Jeff told us that it actually costs less to operate a school like PSII than a traditional school in BC!!! I sure hope BC’s Ministry of Education (and schools worldwide for that matter) start taking notes and follow suit. Thanks for the wicked opportunity Jeff! Keep up the good work!


I’ve just finished reading the content associated with three more headings in the Indian Act, 1876. Overall, it outlines the rules and regulations regarding reserve lands and resources. I believe there is a huge lack of understanding concerning how and why reserves are organized today. I often hear and read of people slandering reserves and the Indigenous peoples who live on them without making any reference to the many injustices they face. Canadian schools should emphasize this knowledge and awareness to stop the spreading of insensitive misinformation. I encourage readers to not only continue reading my blog post, but also put it into perspective by reading more informative articles such as this one.

Back to the Indian Act, here are two sections which I found most thought-provoking:

What Indians only deemed holders of lots.
6. In a reserve, or portion of a reserve, subdivided by survey into lots, no Indian shall be deemed to be lawfully in possession of one or more of such lots, or part of a lot, unless he or she has been or shall be located for the same by the band, with the approval of the Superintendent-General :

Property of deceased In- dian, how to descend.
9. Upon the death of any Indian holding under location or other duly recognized title any lot or parcel of land, the right and interest therein of such deceased Indian shall, together with his goods and chattels, devolve one-third upon his widow, and the remainder upon his children equally ; and such children shall have a like estate in such land as their father ; but should such Indian die without issue but leaving a widow, such lot or parcel of land and his goods and chattels shall be vested in her, and if he leaves no widow, then in the Indian nearest akin to the deceased, but if he have no heir nearer than a cousin, then the same shall be vested in the Crown for the benefit of the band : But whatever may be the final disposition of the land, the claimant or claimants shall not be held to be legally in possession until they obtain a location ticket from the Superintendent-General in the manner prescribed in the case of new locations.

Section 6 points out that no Indian legally possesses reserve land. That is still true today, which is likely unknown by or confusing for Candian private property owners. I also wanted to include section 9 because it demonstrates to what extent Indian land and goods was governed by the Crown.

Again, I strongly recommend for you all to read this article for more insighful information on Indian Reserves. Until next time.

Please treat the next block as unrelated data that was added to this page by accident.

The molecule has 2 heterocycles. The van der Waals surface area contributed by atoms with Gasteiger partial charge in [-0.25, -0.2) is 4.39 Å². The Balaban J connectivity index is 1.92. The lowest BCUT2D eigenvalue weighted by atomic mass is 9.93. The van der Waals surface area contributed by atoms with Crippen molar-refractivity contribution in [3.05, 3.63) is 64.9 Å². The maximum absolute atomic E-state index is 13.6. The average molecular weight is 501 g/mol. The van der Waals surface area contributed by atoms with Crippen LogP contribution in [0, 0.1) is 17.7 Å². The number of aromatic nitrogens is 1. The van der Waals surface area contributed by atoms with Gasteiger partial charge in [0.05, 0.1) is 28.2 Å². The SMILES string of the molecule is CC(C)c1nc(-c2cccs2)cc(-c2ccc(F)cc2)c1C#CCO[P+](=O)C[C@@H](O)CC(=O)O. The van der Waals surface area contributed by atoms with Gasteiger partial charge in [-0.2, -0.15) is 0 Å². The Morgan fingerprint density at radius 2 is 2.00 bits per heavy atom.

Technology Inquiry Project, Post #1: Bridging the Gap

Bethany and I have started to generate some ideas for our Tech Inquiry Project! We decided to explore what roles (if any) networking technologies can play in outdoor education. At first glance, networking technology and outdoor education seem like binary opposites. I remember watching TV while my mom lectured me about how kids nowadays spend way too much darn time looking at screens, before forcing me to go play outside. More recently, I’ve noticed that even the thought of incorporating networking technology into everyday classroom practices often triggers a moral dilemma for some of my peers in the BEd program. On the other hand, I’ve never heard anybody complain about children spending too much time outside. So the question remains: Is networking technology the arch nemesis of outdoor education, kidnapping children from authentic, real world experiences and interactions? Bethany and I want to bridge this gap by discovering purposeful ways for students to enjoy both simultaneously. Follow us on our journey as we dig up research and even put activities like Geocaching and QuestaGame to the test. Until next week!

Video Editing, Screen Capturing & Audio Editing

Today I had the opportunity to familiarize myself with some really cool online tools! First, I learned how to trim & split, add transitions, create titles and credits, and adjust audio using iMovie. Next, I learned how to record, import audio, trim & split, and add sound effects using GarageBand. Finally, I learned how to screen capture using Screencastify. All of these tools were straightforward and fun to use!

I think they would be helpful for both students and teachers in and out of the classroom. This article describes 6 ways to enhance students learning using iMovie. Likewise, this article emphasizes why GarageBand shouldn’t be limited to music teachers and shares some other classroom uses, such as reading. Last but not least, this article explains some interactive screencasting activities to be completed using Screencastify. You can find a brief video of my Screencastify experience below (I didn’t add any sound because the computer lab was loud with excitement)!